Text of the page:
Wearable platforms today enable rich, next-generation experiences such as secure payments, specialized sports tracking and precise location monitoring. Data collection is only the first step for these products. The real "user experience" is often the result of a complex mesh of interactions between wearables, smartphones, cloud-hosted array of web applications and analytics software. Designing and validating security for such ecosystems, the kind of which never existed until a few years ago, demands brand-new lines of thinking and security best practices. Wearables live and operate on the human body, collecting a wealth of personal data. This gives rise to new challenges in storing such data securely and conforming to privacy regulations, especially in a world where consumer privacy laws are so diverse. The Oakley Radar Pace is a head-worn real time, voice activated coaching system that creates and manages training programs for track running or cycling. The "coach" is an NLP-powered voice assistant on the eyewear. User can converse with it hands-free, and get advanced feedback on their performance. In our presentation, we talk about the security and privacy research that went into designing and developing Radar Pace, including a custom Security Development Lifecycle (SDL) that accounted for the three "branches" of the program: wearable, phone and the cloud. We present examples of vulnerabilities and privacy problems associated with such new classes of products. While the applications and use cases for wearables are limited only by the designers' imagination, the best practices we have pioneered will be useful and can easily be reapplied by vendors creating new wearables and IoT products. The goal of our presentation is to educate attendees about shedding the old notions of privacy and Security Development Lifecycle when preparing for the products of the future, as well as to discuss interesting security vulnerabilities in such technologies Presentation Outline [1] What is Oakley Radar Pace? A short introduction to the Oakley Radar Pace : use cases, end-to-end architecture, communication protocols and technologies used by different components of the ecosystem (wearable, app and the cloud) [2] Challenging traditional Security Development Lifecycle (SDL) We discuss the shortcomings of the traditional SDL model and introduce a wearable/IoT-centric Security & Privacy Development Lifecycle (SPDL). We discuss how we reuse the good parts of traditional SDL, throw in enhancements to accommodate rapid execution for the next generation programs, and also factor privacy alongside security. Inputs and deliverables for each stage of the custom SDL are discussed in this section of the presentation. [3] Wearable hardware & firmware security paradigms We talk about wearable-specific hardware and firmware security topics: secure boot, secure over-the-air (OTA) updates, ports and interfaces lock-down (USB/UART/JTAG), etc. We discuss threats associated with each of these topics [4] Software security paradigms This section covers software security requirements and threats applicable to all three components of the wearable ecosystem: Mobile application, embedded RTOS on the wearable device, and the Cloud. Some of the topics covered in this section are: + Building a secure on-device coaching system that maintains user privacy and protects confidential information + Securely managing the transfer and storage of "conversation data" in the wearable device, mobile and the cloud + Securing communication between the wearable and the mobile app: potential pitfalls with the design of communication protocols, including Classic Bluetooth and BLE + Securing data at rest on the wearable + Secure key management on the wearable and in the cloud backend + Android and iOS security in the context of wearables + Securing common user interfaces: User and Admin portals + Authentication and vetting of third party applications intending to interact with the wearable [5] Privacy We will introduce the audience to privacy requirements for wearables, the importance of having a privacy plan and a privacy notice. Topics covered in this section are: + Defining biometric, personal data and personally identifiable information in a wearable context + Protecting such data + Privacy requirements for data retention and account deletion + Geo based privacy restrictions for collecting, storing and retaining data + Privacy restrictions based on the consumer age group + User account management [6] Demo We will use this portion of the presentation to demo some of the real world vulnerabilities that were discovered with the help of our custom SDL Demo 1: How a rogue application may manage to exploit the pitfalls of BT/ BLE spec adoption in smartphone platforms to snoop on the communication between a wearable and the mobile app, and to inject arbitrary commands into the wearable Demo 2: How the failure to adopt security best practices for Android and iOS may allow a malicious app to gain access to conversation details between the user and the coaching system Demo 2: How an attacker may exploit a vulnerability in the user portal to steal admin credentials and user data, affecting all the wearables in the field (no user interaction required for the exploit to be successful) [7] Security for white label products In this section, we will discuss how SDL & Privacy are different when a vendor builds and ships a product entirely by themselves, as against working on a white label product that will be branded and shipped by a partner firm. Particularly on the privacy side, this may mean that there is not just one entity acting as the data custodian, the data processor/user and the data owner. When these roles are different, it becomes imperative to define the privacy responsibilities for each of the involved entities.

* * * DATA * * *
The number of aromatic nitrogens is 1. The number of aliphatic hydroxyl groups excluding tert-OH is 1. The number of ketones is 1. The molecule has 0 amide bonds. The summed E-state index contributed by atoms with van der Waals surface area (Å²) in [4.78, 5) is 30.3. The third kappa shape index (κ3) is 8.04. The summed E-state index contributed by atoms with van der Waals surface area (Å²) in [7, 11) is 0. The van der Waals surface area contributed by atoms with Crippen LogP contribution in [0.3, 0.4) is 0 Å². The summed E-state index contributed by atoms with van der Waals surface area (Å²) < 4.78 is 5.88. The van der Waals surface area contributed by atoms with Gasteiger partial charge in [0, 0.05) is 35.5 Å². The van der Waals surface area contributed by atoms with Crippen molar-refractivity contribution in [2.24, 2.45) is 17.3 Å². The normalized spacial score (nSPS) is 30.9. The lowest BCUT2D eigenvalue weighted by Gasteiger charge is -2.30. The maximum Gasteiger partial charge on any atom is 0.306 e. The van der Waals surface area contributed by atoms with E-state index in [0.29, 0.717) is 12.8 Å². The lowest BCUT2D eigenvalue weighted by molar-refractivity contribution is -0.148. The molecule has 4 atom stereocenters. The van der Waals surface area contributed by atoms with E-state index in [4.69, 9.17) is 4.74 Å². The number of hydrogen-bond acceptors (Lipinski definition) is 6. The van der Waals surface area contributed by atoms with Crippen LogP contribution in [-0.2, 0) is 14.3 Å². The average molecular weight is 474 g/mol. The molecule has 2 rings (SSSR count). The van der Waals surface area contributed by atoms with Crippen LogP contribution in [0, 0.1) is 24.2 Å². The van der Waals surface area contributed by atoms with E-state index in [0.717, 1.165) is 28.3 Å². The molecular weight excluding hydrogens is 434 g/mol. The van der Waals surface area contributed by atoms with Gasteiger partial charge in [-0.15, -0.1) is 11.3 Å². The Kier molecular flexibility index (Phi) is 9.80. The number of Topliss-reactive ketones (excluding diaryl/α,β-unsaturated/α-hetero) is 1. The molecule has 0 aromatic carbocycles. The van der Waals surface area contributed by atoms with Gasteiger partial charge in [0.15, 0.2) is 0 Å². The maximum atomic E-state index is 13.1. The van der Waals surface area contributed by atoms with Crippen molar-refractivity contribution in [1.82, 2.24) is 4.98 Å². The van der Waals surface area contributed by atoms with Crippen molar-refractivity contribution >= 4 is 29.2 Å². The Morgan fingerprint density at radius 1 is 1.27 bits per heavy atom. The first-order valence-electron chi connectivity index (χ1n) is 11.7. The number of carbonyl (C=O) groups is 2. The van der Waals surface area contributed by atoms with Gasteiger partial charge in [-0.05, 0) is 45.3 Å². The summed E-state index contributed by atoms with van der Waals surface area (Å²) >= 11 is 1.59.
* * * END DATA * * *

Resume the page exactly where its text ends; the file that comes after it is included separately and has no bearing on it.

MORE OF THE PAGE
• Sumanth Naropanth
    Sumanth Naropanth is a technical expert in security research, vulnerability assessments, security architecture & design, and incident response. He has held several security leadership positions, has developed detailed frameworks for Security Development Lifecycle (SDL) for large corporations, and has managed global teams that executed those SDL activities. Sumanth is the founder and CEO of Deep Armor. He previously worked for Sun Microsystems, Palm/HP and Intel. He and his team frequently publish and present their research at well-known security conferences worldwide. Sumanth has a Masters degree in Computer Science (Security) from Columbia University.
  • Kavya Racharla
    Kavya is a senior security researcher and lead for Intel's New Devices Group. She worked for Oracle and Qualcomm's security teams before she started her current job at Intel. She has a Masters in Information Security from the Johns Hopkins University and a passion for Security.